Our bond strategy is to accept very limited risk because the bond holdings are the portfolio’s “safe harbor”, and additional risk is not likely to be compensated. Given that every investor has a risk tolerance level, we believe that this risk should be “spent” in an area where it will be compensated. Having a very conservative bond portfolio allows us to tilt the portfolio towards small, value, foreign, real estate, and commodities where we expect higher returns while holding total portfolio risk within the investor’s tolerance level.
In the universe of the average investor bonds provide two important functions. They reduce the risk of the portfolio, and provide a store of value to fund future expenditures. Our strategy of holding short duration high quality fixed income securities performed extremely well in 2008 in a market where lower quality credit exposure was severely punished.
DFA utilizes a variable maturity strategy that can capitalize on a positive yield curve with relatively short term bonds (under approximately five years). When positive yield curves exist, the fund manager can capture both interest and incremental capital appreciation by purchasing bonds of longer duration and selling them as they approach maturity. However, positive yield curves are not always available. If yield curves are flat or inverted, the only rational strategy is to retreat to very short durations and wait for a positive yield curve to reappear.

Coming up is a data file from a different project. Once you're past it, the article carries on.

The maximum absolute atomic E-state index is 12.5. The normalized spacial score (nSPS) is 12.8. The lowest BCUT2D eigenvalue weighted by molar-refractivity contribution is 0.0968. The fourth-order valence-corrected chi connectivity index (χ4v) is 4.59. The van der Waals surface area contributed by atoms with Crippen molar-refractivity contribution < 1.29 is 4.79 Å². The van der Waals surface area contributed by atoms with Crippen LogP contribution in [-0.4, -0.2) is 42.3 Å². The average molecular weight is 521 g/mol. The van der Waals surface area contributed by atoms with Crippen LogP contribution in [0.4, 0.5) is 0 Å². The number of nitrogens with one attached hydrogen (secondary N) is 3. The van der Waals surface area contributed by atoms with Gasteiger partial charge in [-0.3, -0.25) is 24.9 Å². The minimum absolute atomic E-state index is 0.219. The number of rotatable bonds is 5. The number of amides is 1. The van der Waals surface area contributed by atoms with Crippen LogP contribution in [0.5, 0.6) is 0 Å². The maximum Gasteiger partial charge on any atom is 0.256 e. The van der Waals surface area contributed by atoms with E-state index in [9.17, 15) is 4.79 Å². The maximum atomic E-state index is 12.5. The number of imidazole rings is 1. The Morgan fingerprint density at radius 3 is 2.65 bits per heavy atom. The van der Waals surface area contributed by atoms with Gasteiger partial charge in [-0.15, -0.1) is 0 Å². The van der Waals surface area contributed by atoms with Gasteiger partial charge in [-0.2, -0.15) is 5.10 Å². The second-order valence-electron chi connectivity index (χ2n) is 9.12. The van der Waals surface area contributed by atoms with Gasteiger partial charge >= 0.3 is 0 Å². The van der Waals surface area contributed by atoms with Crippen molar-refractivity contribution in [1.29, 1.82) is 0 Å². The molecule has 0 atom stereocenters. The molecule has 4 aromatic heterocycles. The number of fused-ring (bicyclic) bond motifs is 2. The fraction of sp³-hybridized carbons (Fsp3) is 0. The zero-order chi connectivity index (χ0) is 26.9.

Over the market cycle, this strategy has been able to add non trivial additional returns to the portfolio. And the return per unit of risk (Sharp Ratio) has been quite satisfactory. While we have every reason to believe that this strategy is prudent and close to optimum, it is not a zero risk strategy. Rather it is a low risk strategy designed to add value over the market cycle.
At the fund level, for the strategy to work reliably there must be lots of highly liquid bonds with very low transaction costs. So, for instance, it’s not possible to generate any additional benefits to a junk bond portfolio using this strategy because transaction costs would eat up any additional benefit.
Individuals who stretched for yield and credit risk last year might have seen their fixed income funds perform worse than their equity exposure. We have analyzed fixed income portfolio’s that were stocked with high yield, senior bank loan funds, preferred stock and convertibles that were supposed to be a safe harbor for investors that were down anywhere from 30% to 50%. DFA fixed income funds on the other hand performed exactly as we would have expected with positive performance and low volatility.
Investment News recently ranked top fund firms by average asset-weighted fixed-income returns. Dimensional Fund Advisors was ranked number one based off of one-year returns as of Sept. 30th. To see all firms and rankings, please click here.